Testudines Skull Reproductions From Arizona Dry Bones
Turtle Skulls From Arizona Dry Bones

401 North Sierra Vista Drive
Tucson, AZ 85719
520-825-2235
email: azdrybones@aol.com

Turtle and Tortoise Reproductions

As Gaffney and Meylan (1988) remarked, "And so we reach God's noblest creature - the turtle." We are proud to be able to offer all 5 genera of sea turtles. The Olive Ridley Sea Turtle is listed on the Taxonomic List page. Some skulls are cast with the "beaks" (rhamphothecae) as part of the skull; the Loggerhead has removable beaks, and some are cast without beaks.


CRYPTODIRA: CHELONIIDAE - SEA TURTLES

Leatherback Sea Turtle
 
Leatherback Sea Turtle
(Dermochelys coriacica)
    The largest living turtle, the Leatherback reaches a carapace length of nearly 6 feet. Found in both the Atlantic and Pacific oceans, this turtle feeds on jellyfish and some tunicates. This magnificent skull was cast from a specimen stranded on the beach in California in 1972, with a carapace length of 59 inches. Specimen provided by the California Academy of Sciences. Length of the skull 9.8 inches.   Price: $130.00

Leatherback Sea Turtle
 
Fossil Leatherback Sea Turtle
(undescribed species)
    This gigantic skull was found in the Miocene sediments at Sharktooth Hill, California. Length of the skull 18.0 inches.   Price: $220.00

Loggerhead Sea Turtle
(Carreta carreta)
    Noted for the large size of its head relative to the size of the shell, the Loggerhead is found in both the Atlantic and the Pacific Oceans. Loggerheads feed on fish, jellyfish, sponges, crabs, conchs and sea urchins. Length of the skull 9.4 inches. The skull has been cast separately from the rhamphothecae (beaks), which are removable.   Price $130.00
 
Loggerhead Sea Turtle

Hawksbill Sea Turtle
Hawksbill Sea Turtle
(Eretemochelys imbricata)

     Also found in both the Atlantic and Pacific Oceans, the Hawksbill reaches a carapace length of slightly over 3 feet. The specimen cast is an Atlantic Hawksbill, Eretemochelys imbricata imbricata from Panama. Length of skull 7.0 inches.   Price $79.00

Green Sea Turtle
(Chelonia mydas)
     With races found in both the Atlantic and Pacific Oceans, this was the sea turtle from which turtle soup was usually made before they became protected. A turtle with a carapace up to a known maximum of 55 inches, today large individuals are rare, since the populations have been drastically reduced. Skull length: 6.5 inches.    Price: $119.00
Green Sea Turtle


CRYPTODIRA: CHELYDRIDAE - SNAPPING TURTLES

Alligator Snapping Turtle
Alligator Snapping Turtle
(Macroclemmys temmnicki)
     The largest living fresh-water turtle is found in the lower Mississippi River drainage and its larger tributaries and adjacent areas. Growing to more than 30 inches carapace length and weighing as much as 236 pounds, the Alligator Snapper feeds on fish, birds and shellfish. Real skulls were at one time readily available, but dwindling populations have made it necessary to protect the animal, and skulls are no longer available. This skull is cast with the rhamphothecae (beaks) in place. Length of skull is 8.0 inches.
Price: $129.00


CRYPTODIRA: TESTUDINIDAE - TORTOISES

Aldabra Tortoise
(Geochelone gigantea)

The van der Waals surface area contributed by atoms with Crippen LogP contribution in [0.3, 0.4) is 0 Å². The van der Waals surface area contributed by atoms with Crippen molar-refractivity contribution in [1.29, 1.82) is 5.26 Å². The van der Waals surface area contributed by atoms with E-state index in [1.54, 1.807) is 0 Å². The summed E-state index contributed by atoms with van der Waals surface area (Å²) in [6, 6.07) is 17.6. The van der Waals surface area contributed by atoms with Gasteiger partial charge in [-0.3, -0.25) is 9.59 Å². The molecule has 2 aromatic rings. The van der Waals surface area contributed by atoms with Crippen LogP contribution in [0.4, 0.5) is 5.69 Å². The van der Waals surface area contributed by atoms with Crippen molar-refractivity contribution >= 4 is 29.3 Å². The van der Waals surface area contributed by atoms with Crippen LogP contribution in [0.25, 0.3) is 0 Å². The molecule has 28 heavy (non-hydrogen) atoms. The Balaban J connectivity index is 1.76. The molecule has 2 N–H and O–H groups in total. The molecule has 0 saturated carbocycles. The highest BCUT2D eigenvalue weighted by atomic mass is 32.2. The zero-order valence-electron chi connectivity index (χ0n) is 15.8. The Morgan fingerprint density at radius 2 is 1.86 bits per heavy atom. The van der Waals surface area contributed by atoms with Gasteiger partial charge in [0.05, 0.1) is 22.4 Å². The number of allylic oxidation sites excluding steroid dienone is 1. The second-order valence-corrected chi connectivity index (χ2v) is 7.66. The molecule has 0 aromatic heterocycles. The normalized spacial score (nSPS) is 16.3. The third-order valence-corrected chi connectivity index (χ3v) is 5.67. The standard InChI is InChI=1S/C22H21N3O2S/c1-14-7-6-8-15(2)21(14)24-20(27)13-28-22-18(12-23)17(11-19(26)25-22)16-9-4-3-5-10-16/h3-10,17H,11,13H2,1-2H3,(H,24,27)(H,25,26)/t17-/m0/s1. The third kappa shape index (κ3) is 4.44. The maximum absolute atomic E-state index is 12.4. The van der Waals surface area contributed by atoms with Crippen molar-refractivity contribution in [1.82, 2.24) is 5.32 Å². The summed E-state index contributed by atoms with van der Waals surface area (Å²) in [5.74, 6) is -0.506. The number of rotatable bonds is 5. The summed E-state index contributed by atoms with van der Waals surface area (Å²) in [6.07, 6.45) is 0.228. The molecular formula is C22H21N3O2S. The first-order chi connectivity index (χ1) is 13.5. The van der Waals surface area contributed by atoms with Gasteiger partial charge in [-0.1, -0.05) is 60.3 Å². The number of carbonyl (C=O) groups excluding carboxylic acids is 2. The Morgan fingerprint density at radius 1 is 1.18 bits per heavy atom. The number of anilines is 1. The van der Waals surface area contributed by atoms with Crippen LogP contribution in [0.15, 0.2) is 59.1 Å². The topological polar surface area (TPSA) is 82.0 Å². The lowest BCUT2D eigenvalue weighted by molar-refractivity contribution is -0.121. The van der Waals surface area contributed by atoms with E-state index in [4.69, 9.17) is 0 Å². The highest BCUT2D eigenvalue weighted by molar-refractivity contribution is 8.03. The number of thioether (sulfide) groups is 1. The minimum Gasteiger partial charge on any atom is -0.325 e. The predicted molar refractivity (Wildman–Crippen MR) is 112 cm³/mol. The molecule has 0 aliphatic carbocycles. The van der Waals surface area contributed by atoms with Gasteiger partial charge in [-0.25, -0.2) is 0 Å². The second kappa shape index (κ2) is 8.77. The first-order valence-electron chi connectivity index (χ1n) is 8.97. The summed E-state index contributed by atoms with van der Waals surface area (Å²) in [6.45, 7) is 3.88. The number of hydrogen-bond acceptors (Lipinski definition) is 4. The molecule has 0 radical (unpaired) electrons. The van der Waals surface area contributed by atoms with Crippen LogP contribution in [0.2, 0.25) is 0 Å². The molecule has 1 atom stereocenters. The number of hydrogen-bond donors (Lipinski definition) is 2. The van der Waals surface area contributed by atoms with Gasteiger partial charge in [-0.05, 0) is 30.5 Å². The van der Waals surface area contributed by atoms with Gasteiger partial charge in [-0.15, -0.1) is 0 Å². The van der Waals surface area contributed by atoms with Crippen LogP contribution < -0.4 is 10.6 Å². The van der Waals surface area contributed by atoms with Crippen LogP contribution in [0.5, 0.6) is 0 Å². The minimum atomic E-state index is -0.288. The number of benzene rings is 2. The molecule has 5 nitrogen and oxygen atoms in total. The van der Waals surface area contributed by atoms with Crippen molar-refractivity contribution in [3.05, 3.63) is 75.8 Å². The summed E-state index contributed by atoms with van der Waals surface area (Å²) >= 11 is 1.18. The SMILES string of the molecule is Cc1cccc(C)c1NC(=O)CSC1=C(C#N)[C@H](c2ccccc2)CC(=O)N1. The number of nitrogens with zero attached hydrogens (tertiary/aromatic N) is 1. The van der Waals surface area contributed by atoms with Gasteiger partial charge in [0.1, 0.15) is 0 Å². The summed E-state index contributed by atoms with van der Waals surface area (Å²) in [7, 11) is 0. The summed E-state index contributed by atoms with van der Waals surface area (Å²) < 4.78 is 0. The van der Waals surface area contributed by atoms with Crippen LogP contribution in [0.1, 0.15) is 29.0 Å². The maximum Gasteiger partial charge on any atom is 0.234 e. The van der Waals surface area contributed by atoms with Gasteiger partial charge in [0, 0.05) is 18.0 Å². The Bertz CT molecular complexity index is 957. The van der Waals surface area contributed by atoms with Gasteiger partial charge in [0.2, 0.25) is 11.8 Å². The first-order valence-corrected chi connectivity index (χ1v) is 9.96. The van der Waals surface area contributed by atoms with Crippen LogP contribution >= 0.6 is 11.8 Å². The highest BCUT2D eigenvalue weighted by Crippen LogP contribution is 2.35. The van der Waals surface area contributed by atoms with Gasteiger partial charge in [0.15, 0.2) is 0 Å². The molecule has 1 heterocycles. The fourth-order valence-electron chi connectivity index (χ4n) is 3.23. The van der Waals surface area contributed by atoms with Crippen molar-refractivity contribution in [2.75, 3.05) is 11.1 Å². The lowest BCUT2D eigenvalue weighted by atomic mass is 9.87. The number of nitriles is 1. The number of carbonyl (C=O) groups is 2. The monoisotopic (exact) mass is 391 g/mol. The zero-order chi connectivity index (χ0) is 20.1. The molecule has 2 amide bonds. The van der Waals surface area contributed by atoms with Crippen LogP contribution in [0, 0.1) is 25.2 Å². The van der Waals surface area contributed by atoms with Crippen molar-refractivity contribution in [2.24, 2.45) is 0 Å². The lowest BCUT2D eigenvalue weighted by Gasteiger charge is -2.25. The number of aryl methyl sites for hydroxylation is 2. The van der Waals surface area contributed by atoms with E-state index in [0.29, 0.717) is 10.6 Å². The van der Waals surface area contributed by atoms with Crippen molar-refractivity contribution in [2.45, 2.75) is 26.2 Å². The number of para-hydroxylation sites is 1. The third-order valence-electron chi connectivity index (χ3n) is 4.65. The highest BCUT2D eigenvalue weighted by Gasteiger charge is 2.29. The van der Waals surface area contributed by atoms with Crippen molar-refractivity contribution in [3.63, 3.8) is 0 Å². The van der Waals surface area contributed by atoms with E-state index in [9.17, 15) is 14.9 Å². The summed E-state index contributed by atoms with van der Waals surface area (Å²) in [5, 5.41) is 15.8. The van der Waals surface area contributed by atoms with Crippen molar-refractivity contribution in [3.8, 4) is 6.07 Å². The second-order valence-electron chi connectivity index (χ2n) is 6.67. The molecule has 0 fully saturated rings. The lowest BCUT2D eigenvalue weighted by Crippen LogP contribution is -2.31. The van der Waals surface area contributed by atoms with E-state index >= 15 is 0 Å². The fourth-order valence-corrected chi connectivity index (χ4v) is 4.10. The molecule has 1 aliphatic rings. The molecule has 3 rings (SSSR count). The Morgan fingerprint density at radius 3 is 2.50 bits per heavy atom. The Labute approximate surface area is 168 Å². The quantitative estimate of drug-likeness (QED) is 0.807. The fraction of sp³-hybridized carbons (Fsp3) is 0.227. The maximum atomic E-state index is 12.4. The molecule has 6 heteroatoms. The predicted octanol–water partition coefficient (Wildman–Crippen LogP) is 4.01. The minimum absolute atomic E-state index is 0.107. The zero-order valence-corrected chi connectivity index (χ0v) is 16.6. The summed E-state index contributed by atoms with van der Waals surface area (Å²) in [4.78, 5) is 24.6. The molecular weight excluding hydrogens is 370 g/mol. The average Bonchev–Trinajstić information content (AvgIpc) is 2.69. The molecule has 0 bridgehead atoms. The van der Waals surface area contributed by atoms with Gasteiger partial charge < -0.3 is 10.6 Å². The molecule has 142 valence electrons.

The "other" giant island tortoise, the Aldabra is found on Aldabra Island in the Indian Ocean. A thriving population exists there. These tortoises feed on the native vegetation. Length of skull 4.0 inches.   Price: $110.00
Aldabra Tortoise

Galapagos Tortoise
Galapagos Tortoise
(Geochelone elephantopus)
     Now endangered and fast disappearing, the Galapagos Tortoise was at one time quite common; ships sailing the area often provisioned on tortoise meat. Joseph Slevin describes a visit to the islands in 1905 during which he collected 60 skulls in a single day, all from animals that had died previously. We do not know which island or race this specimen represents. Length of skull is 6 inches.   Price $99.00


PLEURODIRA - SIDE-NECKED TURTLES

Mata Mata
(Chelus fimbriata)
     A chelid, or side-necked, turtle, this is the strangest turtle skull of any, living or extinct. It has been described as the "turtle skull run over by a truck" due to its extremely flattened appearance. The turtle uses an enlarged hyoid apparatus as a phyrangeal pump, sucking huge volumes of water into the throat, then squeezing all the water out, leaving just the fish which are its food to be swallowed. We have cast the hyoid apparatus of this spectacular skull as well, and it is included with the skull. Length of skull: 4.0 inches. Length of hyoid apparatus: 7.0 inches.   Price: $89.00
Mata Mata

The classic references to turtle skulls are:

Gaffney, Eugene 1972 "An Illustrated Glossary of Turtle Skull Nomenclature",
American Museum Novitates.
Provides the names for all the bones and features of turtle skulls, with a few illustrations.

Gaffney, Eugene 1979 "Comparative Cranial Morphology of Fossil and Recent Turtles",
American Museum Bulletin Volume 164, Article 2.
Hundreds of illustrations of fossil and living turtle skulls.

The best general references to turtles we have seen are:

Pritchard, Peter 1979 Encyclopedia of Turtles TFH Press.
Hundreds of pictures of living turtles, good discussion of appearance, habits, food, etc. Some information about evolutionary history.

Ernst, C. H. and R. W. Barbour 1989 Turtles of the World
Smithsonian Institution Press.


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Last Updated: June 25, 2011
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